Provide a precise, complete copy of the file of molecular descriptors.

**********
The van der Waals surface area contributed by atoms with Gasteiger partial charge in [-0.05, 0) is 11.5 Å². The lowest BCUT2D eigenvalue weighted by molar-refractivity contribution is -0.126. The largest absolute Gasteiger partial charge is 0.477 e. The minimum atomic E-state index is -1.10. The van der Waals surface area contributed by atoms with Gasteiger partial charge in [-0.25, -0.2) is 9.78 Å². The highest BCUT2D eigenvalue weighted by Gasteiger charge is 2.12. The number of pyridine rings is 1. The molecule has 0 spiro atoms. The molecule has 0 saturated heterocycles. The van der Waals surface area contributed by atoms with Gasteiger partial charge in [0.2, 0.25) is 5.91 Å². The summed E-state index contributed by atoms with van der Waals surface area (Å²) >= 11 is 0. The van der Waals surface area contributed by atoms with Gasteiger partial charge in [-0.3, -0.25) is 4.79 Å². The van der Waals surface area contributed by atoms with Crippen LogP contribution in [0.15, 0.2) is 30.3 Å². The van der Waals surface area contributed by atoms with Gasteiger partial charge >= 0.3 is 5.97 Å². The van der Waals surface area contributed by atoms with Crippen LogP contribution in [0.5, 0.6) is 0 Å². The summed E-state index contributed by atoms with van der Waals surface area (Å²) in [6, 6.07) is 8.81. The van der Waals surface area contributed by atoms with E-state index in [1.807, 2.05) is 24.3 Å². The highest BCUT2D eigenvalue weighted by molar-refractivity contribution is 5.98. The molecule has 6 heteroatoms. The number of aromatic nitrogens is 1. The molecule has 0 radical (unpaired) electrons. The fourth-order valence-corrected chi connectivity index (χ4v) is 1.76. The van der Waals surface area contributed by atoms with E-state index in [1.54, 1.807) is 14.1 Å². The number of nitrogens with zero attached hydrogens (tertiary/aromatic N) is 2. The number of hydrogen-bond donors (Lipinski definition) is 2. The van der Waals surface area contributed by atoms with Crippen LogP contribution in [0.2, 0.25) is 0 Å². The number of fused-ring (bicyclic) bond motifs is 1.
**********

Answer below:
The van der Waals surface area contributed by atoms with Gasteiger partial charge in [-0.05, 0) is 11.5 Å². The lowest BCUT2D eigenvalue weighted by molar-refractivity contribution is -0.126. The largest absolute Gasteiger partial charge is 0.477 e. The minimum atomic E-state index is -1.10. The van der Waals surface area contributed by atoms with Gasteiger partial charge in [-0.25, -0.2) is 9.78 Å². The highest BCUT2D eigenvalue weighted by Gasteiger charge is 2.12. The number of pyridine rings is 1. The molecule has 0 spiro atoms. The molecule has 0 saturated heterocycles. The van der Waals surface area contributed by atoms with Gasteiger partial charge in [0.2, 0.25) is 5.91 Å². The summed E-state index contributed by atoms with van der Waals surface area (Å²) >= 11 is 0. The van der Waals surface area contributed by atoms with Gasteiger partial charge in [-0.3, -0.25) is 4.79 Å². The van der Waals surface area contributed by atoms with Crippen LogP contribution in [0.15, 0.2) is 30.3 Å². The van der Waals surface area contributed by atoms with Gasteiger partial charge >= 0.3 is 5.97 Å². The van der Waals surface area contributed by atoms with Crippen LogP contribution in [0.5, 0.6) is 0 Å². The summed E-state index contributed by atoms with van der Waals surface area (Å²) in [6, 6.07) is 8.81. The van der Waals surface area contributed by atoms with E-state index in [1.807, 2.05) is 24.3 Å². The highest BCUT2D eigenvalue weighted by molar-refractivity contribution is 5.98. The molecule has 6 heteroatoms. The number of aromatic nitrogens is 1. The molecule has 0 radical (unpaired) electrons. The fourth-order valence-corrected chi connectivity index (χ4v) is 1.76. The van der Waals surface area contributed by atoms with E-state index in [1.54, 1.807) is 14.1 Å². The number of nitrogens with zero attached hydrogens (tertiary/aromatic N) is 2. The number of hydrogen-bond donors (Lipinski definition) is 2. The van der Waals surface area contributed by atoms with Crippen LogP contribution in [0.2, 0.25) is 0 Å². The number of fused-ring (bicyclic) bond motifs is 1.